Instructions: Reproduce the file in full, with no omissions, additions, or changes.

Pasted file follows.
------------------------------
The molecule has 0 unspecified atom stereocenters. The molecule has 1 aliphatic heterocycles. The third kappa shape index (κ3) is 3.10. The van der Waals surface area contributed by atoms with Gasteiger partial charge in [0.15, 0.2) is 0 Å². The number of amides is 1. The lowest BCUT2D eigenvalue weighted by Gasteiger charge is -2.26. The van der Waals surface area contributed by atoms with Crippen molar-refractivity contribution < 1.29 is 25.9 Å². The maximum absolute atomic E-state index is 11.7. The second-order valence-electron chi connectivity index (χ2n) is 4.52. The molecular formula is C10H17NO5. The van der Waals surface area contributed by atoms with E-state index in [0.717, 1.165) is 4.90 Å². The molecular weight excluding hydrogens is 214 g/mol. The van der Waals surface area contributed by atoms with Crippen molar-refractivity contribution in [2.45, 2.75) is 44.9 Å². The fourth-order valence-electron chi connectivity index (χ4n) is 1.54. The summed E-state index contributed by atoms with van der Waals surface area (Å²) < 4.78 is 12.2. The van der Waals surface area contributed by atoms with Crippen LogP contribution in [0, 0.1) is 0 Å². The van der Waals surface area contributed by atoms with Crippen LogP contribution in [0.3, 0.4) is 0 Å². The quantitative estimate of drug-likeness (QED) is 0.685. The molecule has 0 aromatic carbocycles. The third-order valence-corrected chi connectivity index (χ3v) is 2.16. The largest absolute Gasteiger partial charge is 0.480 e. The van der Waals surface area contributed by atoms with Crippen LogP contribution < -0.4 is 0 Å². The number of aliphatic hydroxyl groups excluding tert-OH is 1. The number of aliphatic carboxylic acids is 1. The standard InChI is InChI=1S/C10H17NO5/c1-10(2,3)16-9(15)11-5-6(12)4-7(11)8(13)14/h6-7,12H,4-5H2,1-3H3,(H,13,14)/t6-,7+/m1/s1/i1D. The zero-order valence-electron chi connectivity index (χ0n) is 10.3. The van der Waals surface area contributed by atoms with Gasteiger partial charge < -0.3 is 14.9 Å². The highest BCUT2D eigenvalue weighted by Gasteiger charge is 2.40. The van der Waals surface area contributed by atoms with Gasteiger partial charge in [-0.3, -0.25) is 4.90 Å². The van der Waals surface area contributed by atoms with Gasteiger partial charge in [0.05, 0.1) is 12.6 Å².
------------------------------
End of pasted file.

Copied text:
The molecule has 0 unspecified atom stereocenters. The molecule has 1 aliphatic heterocycles. The third kappa shape index (κ3) is 3.10. The van der Waals surface area contributed by atoms with Gasteiger partial charge in [0.15, 0.2) is 0 Å². The number of amides is 1. The lowest BCUT2D eigenvalue weighted by Gasteiger charge is -2.26. The van der Waals surface area contributed by atoms with Crippen molar-refractivity contribution < 1.29 is 25.9 Å². The maximum absolute atomic E-state index is 11.7. The second-order valence-electron chi connectivity index (χ2n) is 4.52. The molecular formula is C10H17NO5. The van der Waals surface area contributed by atoms with E-state index in [0.717, 1.165) is 4.90 Å². The molecular weight excluding hydrogens is 214 g/mol. The van der Waals surface area contributed by atoms with Crippen molar-refractivity contribution in [2.45, 2.75) is 44.9 Å². The fourth-order valence-electron chi connectivity index (χ4n) is 1.54. The summed E-state index contributed by atoms with van der Waals surface area (Å²) < 4.78 is 12.2. The van der Waals surface area contributed by atoms with Crippen LogP contribution in [0, 0.1) is 0 Å². The van der Waals surface area contributed by atoms with Crippen LogP contribution in [0.3, 0.4) is 0 Å². The quantitative estimate of drug-likeness (QED) is 0.685. The molecule has 0 aromatic carbocycles. The third-order valence-corrected chi connectivity index (χ3v) is 2.16. The largest absolute Gasteiger partial charge is 0.480 e. The van der Waals surface area contributed by atoms with Crippen LogP contribution < -0.4 is 0 Å². The number of aliphatic hydroxyl groups excluding tert-OH is 1. The number of aliphatic carboxylic acids is 1. The standard InChI is InChI=1S/C10H17NO5/c1-10(2,3)16-9(15)11-5-6(12)4-7(11)8(13)14/h6-7,12H,4-5H2,1-3H3,(H,13,14)/t6-,7+/m1/s1/i1D. The zero-order valence-electron chi connectivity index (χ0n) is 10.3. The van der Waals surface area contributed by atoms with Gasteiger partial charge < -0.3 is 14.9 Å². The highest BCUT2D eigenvalue weighted by Gasteiger charge is 2.40. The van der Waals surface area contributed by atoms with Gasteiger partial charge in [-0.3, -0.25) is 4.90 Å². The van der Waals surface area contributed by atoms with Gasteiger partial charge in [0.05, 0.1) is 12.6 Å².